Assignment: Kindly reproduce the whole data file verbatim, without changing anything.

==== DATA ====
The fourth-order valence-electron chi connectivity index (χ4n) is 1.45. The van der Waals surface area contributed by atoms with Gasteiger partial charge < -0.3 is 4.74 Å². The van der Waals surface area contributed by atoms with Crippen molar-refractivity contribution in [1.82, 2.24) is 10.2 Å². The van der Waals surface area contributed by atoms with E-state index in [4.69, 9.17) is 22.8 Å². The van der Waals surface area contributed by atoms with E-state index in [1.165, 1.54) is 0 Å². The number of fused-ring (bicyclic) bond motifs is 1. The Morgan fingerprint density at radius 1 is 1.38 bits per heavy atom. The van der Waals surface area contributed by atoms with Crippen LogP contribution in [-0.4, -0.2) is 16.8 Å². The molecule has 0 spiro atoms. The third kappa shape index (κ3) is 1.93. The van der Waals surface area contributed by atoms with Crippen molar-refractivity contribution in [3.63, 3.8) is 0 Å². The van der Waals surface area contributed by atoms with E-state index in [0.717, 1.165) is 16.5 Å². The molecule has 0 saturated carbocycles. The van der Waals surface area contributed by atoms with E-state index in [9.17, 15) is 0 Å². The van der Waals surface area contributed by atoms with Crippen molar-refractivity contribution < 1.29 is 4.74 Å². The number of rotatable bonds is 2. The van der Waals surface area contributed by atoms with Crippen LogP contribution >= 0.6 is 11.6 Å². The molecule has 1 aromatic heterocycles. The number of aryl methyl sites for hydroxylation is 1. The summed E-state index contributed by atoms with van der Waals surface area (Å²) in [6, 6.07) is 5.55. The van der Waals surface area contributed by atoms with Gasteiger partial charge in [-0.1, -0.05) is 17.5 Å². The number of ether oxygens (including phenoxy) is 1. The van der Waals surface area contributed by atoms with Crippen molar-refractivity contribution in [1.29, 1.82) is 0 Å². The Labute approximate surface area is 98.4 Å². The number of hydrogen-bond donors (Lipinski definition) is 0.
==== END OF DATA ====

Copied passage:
The fourth-order valence-electron chi connectivity index (χ4n) is 1.45. The van der Waals surface area contributed by atoms with Gasteiger partial charge < -0.3 is 4.74 Å². The van der Waals surface area contributed by atoms with Crippen molar-refractivity contribution in [1.82, 2.24) is 10.2 Å². The van der Waals surface area contributed by atoms with E-state index in [4.69, 9.17) is 22.8 Å². The van der Waals surface area contributed by atoms with E-state index in [1.165, 1.54) is 0 Å². The number of fused-ring (bicyclic) bond motifs is 1. The Morgan fingerprint density at radius 1 is 1.38 bits per heavy atom. The van der Waals surface area contributed by atoms with Crippen LogP contribution in [-0.4, -0.2) is 16.8 Å². The molecule has 0 spiro atoms. The third kappa shape index (κ3) is 1.93. The van der Waals surface area contributed by atoms with Crippen molar-refractivity contribution in [3.63, 3.8) is 0 Å². The van der Waals surface area contributed by atoms with E-state index in [0.717, 1.165) is 16.5 Å². The molecule has 0 saturated carbocycles. The van der Waals surface area contributed by atoms with E-state index in [9.17, 15) is 0 Å². The van der Waals surface area contributed by atoms with Crippen molar-refractivity contribution < 1.29 is 4.74 Å². The number of rotatable bonds is 2. The van der Waals surface area contributed by atoms with Crippen LogP contribution >= 0.6 is 11.6 Å². The molecule has 1 aromatic heterocycles. The number of aryl methyl sites for hydroxylation is 1. The summed E-state index contributed by atoms with van der Waals surface area (Å²) in [6, 6.07) is 5.55. The van der Waals surface area contributed by atoms with Gasteiger partial charge in [-0.1, -0.05) is 17.5 Å². The number of ether oxygens (including phenoxy) is 1. The van der Waals surface area contributed by atoms with Crippen molar-refractivity contribution in [1.29, 1.82) is 0 Å². The Labute approximate surface area is 98.4 Å². The number of hydrogen-bond donors (Lipinski definition) is 0.